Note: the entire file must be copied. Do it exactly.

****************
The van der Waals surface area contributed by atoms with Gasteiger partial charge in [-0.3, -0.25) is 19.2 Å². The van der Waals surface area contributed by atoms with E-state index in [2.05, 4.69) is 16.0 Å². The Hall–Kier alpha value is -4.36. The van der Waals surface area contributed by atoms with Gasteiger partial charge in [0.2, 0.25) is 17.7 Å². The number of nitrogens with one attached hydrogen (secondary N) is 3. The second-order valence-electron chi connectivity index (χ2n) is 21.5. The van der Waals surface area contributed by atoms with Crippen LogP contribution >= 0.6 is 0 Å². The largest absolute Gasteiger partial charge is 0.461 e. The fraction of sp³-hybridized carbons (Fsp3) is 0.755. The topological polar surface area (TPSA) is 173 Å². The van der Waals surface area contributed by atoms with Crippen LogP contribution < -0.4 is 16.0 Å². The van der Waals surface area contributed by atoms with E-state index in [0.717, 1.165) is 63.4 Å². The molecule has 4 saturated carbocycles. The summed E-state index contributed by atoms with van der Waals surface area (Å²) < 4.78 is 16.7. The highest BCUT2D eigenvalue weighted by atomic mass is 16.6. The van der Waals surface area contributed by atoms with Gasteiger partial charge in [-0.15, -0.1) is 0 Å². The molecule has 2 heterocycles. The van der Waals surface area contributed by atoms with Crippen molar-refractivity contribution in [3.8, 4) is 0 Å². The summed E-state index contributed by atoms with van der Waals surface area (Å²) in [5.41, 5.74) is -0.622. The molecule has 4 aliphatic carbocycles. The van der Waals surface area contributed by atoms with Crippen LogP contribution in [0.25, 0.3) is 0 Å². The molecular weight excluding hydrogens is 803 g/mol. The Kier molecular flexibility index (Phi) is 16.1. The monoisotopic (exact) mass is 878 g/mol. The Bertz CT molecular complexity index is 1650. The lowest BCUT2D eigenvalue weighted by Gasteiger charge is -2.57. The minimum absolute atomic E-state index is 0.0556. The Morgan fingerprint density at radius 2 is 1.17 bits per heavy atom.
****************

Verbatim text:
The van der Waals surface area contributed by atoms with Gasteiger partial charge in [-0.3, -0.25) is 19.2 Å². The van der Waals surface area contributed by atoms with E-state index in [2.05, 4.69) is 16.0 Å². The Hall–Kier alpha value is -4.36. The van der Waals surface area contributed by atoms with Gasteiger partial charge in [0.2, 0.25) is 17.7 Å². The number of nitrogens with one attached hydrogen (secondary N) is 3. The second-order valence-electron chi connectivity index (χ2n) is 21.5. The van der Waals surface area contributed by atoms with Crippen LogP contribution >= 0.6 is 0 Å². The largest absolute Gasteiger partial charge is 0.461 e. The fraction of sp³-hybridized carbons (Fsp3) is 0.755. The topological polar surface area (TPSA) is 173 Å². The van der Waals surface area contributed by atoms with Crippen LogP contribution < -0.4 is 16.0 Å². The van der Waals surface area contributed by atoms with E-state index in [0.717, 1.165) is 63.4 Å². The molecule has 4 saturated carbocycles. The summed E-state index contributed by atoms with van der Waals surface area (Å²) < 4.78 is 16.7. The highest BCUT2D eigenvalue weighted by atomic mass is 16.6. The van der Waals surface area contributed by atoms with Gasteiger partial charge in [-0.15, -0.1) is 0 Å². The molecule has 2 heterocycles. The van der Waals surface area contributed by atoms with Crippen molar-refractivity contribution in [3.8, 4) is 0 Å². The summed E-state index contributed by atoms with van der Waals surface area (Å²) in [5.41, 5.74) is -0.622. The molecule has 4 aliphatic carbocycles. The van der Waals surface area contributed by atoms with Crippen LogP contribution in [0.25, 0.3) is 0 Å². The molecular weight excluding hydrogens is 803 g/mol. The Kier molecular flexibility index (Phi) is 16.1. The monoisotopic (exact) mass is 878 g/mol. The Bertz CT molecular complexity index is 1650. The lowest BCUT2D eigenvalue weighted by Gasteiger charge is -2.57. The minimum absolute atomic E-state index is 0.0556. The Morgan fingerprint density at radius 2 is 1.17 bits per heavy atom.